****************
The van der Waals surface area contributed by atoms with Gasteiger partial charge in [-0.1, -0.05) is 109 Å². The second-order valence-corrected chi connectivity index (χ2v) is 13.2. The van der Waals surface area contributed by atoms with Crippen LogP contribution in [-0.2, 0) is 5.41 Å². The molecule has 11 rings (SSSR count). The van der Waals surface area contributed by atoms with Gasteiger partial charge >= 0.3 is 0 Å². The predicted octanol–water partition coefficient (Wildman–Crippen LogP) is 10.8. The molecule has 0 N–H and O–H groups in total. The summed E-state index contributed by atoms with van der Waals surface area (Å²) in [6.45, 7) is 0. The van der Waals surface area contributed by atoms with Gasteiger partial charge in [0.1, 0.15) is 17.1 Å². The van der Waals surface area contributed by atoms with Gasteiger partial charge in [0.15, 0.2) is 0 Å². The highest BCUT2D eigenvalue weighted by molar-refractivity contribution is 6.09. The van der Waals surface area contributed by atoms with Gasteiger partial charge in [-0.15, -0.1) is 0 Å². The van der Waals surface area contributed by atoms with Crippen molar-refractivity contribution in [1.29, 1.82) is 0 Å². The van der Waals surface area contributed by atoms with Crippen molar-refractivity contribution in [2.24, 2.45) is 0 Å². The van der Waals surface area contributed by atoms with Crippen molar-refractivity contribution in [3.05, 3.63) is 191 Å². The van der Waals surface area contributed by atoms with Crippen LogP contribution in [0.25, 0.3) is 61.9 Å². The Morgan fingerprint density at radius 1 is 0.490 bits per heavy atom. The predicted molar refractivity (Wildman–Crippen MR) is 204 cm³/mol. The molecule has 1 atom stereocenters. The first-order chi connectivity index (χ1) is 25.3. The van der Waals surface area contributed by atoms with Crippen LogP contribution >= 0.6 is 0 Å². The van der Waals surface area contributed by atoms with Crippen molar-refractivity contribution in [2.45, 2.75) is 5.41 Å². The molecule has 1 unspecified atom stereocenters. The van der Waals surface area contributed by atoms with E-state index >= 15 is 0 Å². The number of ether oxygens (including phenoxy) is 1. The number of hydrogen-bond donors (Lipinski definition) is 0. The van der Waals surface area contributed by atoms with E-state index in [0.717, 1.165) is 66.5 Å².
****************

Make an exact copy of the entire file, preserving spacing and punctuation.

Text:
The van der Waals surface area contributed by atoms with Gasteiger partial charge in [-0.1, -0.05) is 109 Å². The second-order valence-corrected chi connectivity index (χ2v) is 13.2. The van der Waals surface area contributed by atoms with Crippen LogP contribution in [-0.2, 0) is 5.41 Å². The molecule has 11 rings (SSSR count). The van der Waals surface area contributed by atoms with Gasteiger partial charge >= 0.3 is 0 Å². The predicted octanol–water partition coefficient (Wildman–Crippen LogP) is 10.8. The molecule has 0 N–H and O–H groups in total. The summed E-state index contributed by atoms with van der Waals surface area (Å²) in [6.45, 7) is 0. The van der Waals surface area contributed by atoms with Gasteiger partial charge in [0.1, 0.15) is 17.1 Å². The van der Waals surface area contributed by atoms with Gasteiger partial charge in [0.15, 0.2) is 0 Å². The highest BCUT2D eigenvalue weighted by molar-refractivity contribution is 6.09. The van der Waals surface area contributed by atoms with Gasteiger partial charge in [-0.15, -0.1) is 0 Å². The van der Waals surface area contributed by atoms with Crippen molar-refractivity contribution in [1.29, 1.82) is 0 Å². The van der Waals surface area contributed by atoms with Crippen molar-refractivity contribution in [2.24, 2.45) is 0 Å². The van der Waals surface area contributed by atoms with Crippen molar-refractivity contribution in [3.05, 3.63) is 191 Å². The van der Waals surface area contributed by atoms with Crippen LogP contribution in [0.25, 0.3) is 61.9 Å². The Morgan fingerprint density at radius 1 is 0.490 bits per heavy atom. The predicted molar refractivity (Wildman–Crippen MR) is 204 cm³/mol. The molecule has 1 atom stereocenters. The first-order chi connectivity index (χ1) is 25.3. The van der Waals surface area contributed by atoms with Crippen LogP contribution >= 0.6 is 0 Å². The van der Waals surface area contributed by atoms with Crippen molar-refractivity contribution in [2.45, 2.75) is 5.41 Å². The molecule has 1 unspecified atom stereocenters. The van der Waals surface area contributed by atoms with E-state index >= 15 is 0 Å². The number of ether oxygens (including phenoxy) is 1. The number of hydrogen-bond donors (Lipinski definition) is 0. The van der Waals surface area contributed by atoms with E-state index in [0.717, 1.165) is 66.5 Å².